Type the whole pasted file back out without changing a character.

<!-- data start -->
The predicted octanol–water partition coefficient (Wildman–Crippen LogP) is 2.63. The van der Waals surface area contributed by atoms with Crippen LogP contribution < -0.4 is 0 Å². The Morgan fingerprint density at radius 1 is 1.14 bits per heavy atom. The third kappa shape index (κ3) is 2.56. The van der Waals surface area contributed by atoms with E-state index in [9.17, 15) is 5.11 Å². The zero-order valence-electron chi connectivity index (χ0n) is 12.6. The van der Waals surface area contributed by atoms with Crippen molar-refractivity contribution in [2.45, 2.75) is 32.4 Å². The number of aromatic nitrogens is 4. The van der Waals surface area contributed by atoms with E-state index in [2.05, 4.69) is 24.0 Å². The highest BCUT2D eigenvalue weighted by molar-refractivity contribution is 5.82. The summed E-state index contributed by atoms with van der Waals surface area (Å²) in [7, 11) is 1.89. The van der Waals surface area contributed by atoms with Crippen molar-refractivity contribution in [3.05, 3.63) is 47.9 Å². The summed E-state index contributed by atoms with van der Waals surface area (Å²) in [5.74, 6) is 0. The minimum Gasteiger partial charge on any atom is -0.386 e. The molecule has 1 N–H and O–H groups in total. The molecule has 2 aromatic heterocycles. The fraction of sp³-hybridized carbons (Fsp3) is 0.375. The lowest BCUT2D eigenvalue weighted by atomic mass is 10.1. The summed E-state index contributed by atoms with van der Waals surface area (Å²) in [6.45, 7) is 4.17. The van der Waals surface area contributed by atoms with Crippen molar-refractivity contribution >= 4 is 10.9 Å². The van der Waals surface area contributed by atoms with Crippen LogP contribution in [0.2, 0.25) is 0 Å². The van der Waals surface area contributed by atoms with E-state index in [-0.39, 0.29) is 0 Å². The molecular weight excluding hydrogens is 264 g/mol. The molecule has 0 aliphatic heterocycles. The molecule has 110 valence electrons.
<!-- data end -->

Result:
The predicted octanol–water partition coefficient (Wildman–Crippen LogP) is 2.63. The van der Waals surface area contributed by atoms with Crippen LogP contribution < -0.4 is 0 Å². The Morgan fingerprint density at radius 1 is 1.14 bits per heavy atom. The third kappa shape index (κ3) is 2.56. The van der Waals surface area contributed by atoms with E-state index in [9.17, 15) is 5.11 Å². The zero-order valence-electron chi connectivity index (χ0n) is 12.6. The van der Waals surface area contributed by atoms with Crippen molar-refractivity contribution in [2.45, 2.75) is 32.4 Å². The number of aromatic nitrogens is 4. The van der Waals surface area contributed by atoms with E-state index in [2.05, 4.69) is 24.0 Å². The highest BCUT2D eigenvalue weighted by molar-refractivity contribution is 5.82. The summed E-state index contributed by atoms with van der Waals surface area (Å²) in [7, 11) is 1.89. The van der Waals surface area contributed by atoms with Crippen molar-refractivity contribution in [3.05, 3.63) is 47.9 Å². The summed E-state index contributed by atoms with van der Waals surface area (Å²) in [5.74, 6) is 0. The minimum Gasteiger partial charge on any atom is -0.386 e. The molecule has 1 N–H and O–H groups in total. The molecule has 2 aromatic heterocycles. The fraction of sp³-hybridized carbons (Fsp3) is 0.375. The lowest BCUT2D eigenvalue weighted by atomic mass is 10.1. The summed E-state index contributed by atoms with van der Waals surface area (Å²) in [6.45, 7) is 4.17. The van der Waals surface area contributed by atoms with Crippen molar-refractivity contribution >= 4 is 10.9 Å². The van der Waals surface area contributed by atoms with Crippen LogP contribution in [0.2, 0.25) is 0 Å². The van der Waals surface area contributed by atoms with E-state index in [-0.39, 0.29) is 0 Å². The molecular weight excluding hydrogens is 264 g/mol. The molecule has 0 aliphatic heterocycles. The molecule has 110 valence electrons.